2Single Payments Do Not Produce Returning Revenue
3If You Build It, They Will Pay (Later)
Successful—and profitable—developers create free-to-download apps that users can expand or improve with in-app purchases (IAPs). After downloading a free app, consumers will pay to unlock features, such as new Candy Crush levels, or to remove advertisements, among other options. According to a recent Distimo report, 76 percent of all Apple Store revenue in the U.S. is generated from IAPs.
4If Your App Isn’t Free, Another One Will Be
5An Initial Fee Creates a Barrier Between You and Your Customer
6Paid Apps Give Too Much Away
7Mobile Users Try Before They Buy
“Free to try, pay to buy” is a modification of the “free 30-day trial” model that AOL pioneered in the 1990s. Consumers can try the app for free and use it for as long as they’d like, but there is a catch for using the free version, such as in-app advertisements or missing premium features. If you truly believe your app provides a unique service or top-notch experience, offer a free trial and reap the financial benefits later.
8Revenue From the One-and-Done Price Model Is Hard to Gauge
9Value-Based Revenue Is Even Harder to Gauge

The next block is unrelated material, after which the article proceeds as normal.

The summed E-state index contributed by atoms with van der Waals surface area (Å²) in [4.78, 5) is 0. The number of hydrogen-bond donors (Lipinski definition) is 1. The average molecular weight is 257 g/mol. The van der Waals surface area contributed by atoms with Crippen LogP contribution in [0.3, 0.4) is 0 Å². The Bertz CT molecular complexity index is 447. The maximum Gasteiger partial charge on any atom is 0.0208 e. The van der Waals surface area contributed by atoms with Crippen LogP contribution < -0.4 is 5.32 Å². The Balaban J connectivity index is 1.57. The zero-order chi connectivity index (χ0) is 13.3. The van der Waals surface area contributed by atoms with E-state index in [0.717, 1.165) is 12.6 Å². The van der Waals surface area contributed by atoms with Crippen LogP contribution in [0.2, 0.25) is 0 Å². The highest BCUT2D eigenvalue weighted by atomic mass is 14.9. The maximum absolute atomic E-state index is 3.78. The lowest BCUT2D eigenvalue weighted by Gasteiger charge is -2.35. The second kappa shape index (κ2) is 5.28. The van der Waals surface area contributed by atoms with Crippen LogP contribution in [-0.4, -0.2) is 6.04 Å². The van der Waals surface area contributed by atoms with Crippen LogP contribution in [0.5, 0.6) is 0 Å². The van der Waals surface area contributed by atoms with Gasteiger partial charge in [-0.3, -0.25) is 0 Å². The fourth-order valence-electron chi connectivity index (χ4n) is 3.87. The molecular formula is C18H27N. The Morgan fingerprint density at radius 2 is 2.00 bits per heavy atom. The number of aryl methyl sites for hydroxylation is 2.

10Mobile Users Also Buy as They Try
Similar to the “free-to-try, pay-to-buy” model, usage-based financing gives developers the opportunity to get their app in front of a large audience and then make money as users upgrade. Unlike the free trial model, which typically features a light and premium version, usage-based pricing allows developers to charge for different pieces of an app. A great example is Repix, a free photo editing app that allows users to buy extra filters, animation effects and other features.
11Free Apps Simply Reach More People
According to App Annie’s recent list of the top grossing iPhone apps in the U.S., nine out of 100 apps exist as purely paid apps. Thus, 91 of the top 100 apps are free to download and generate revenue through other venues.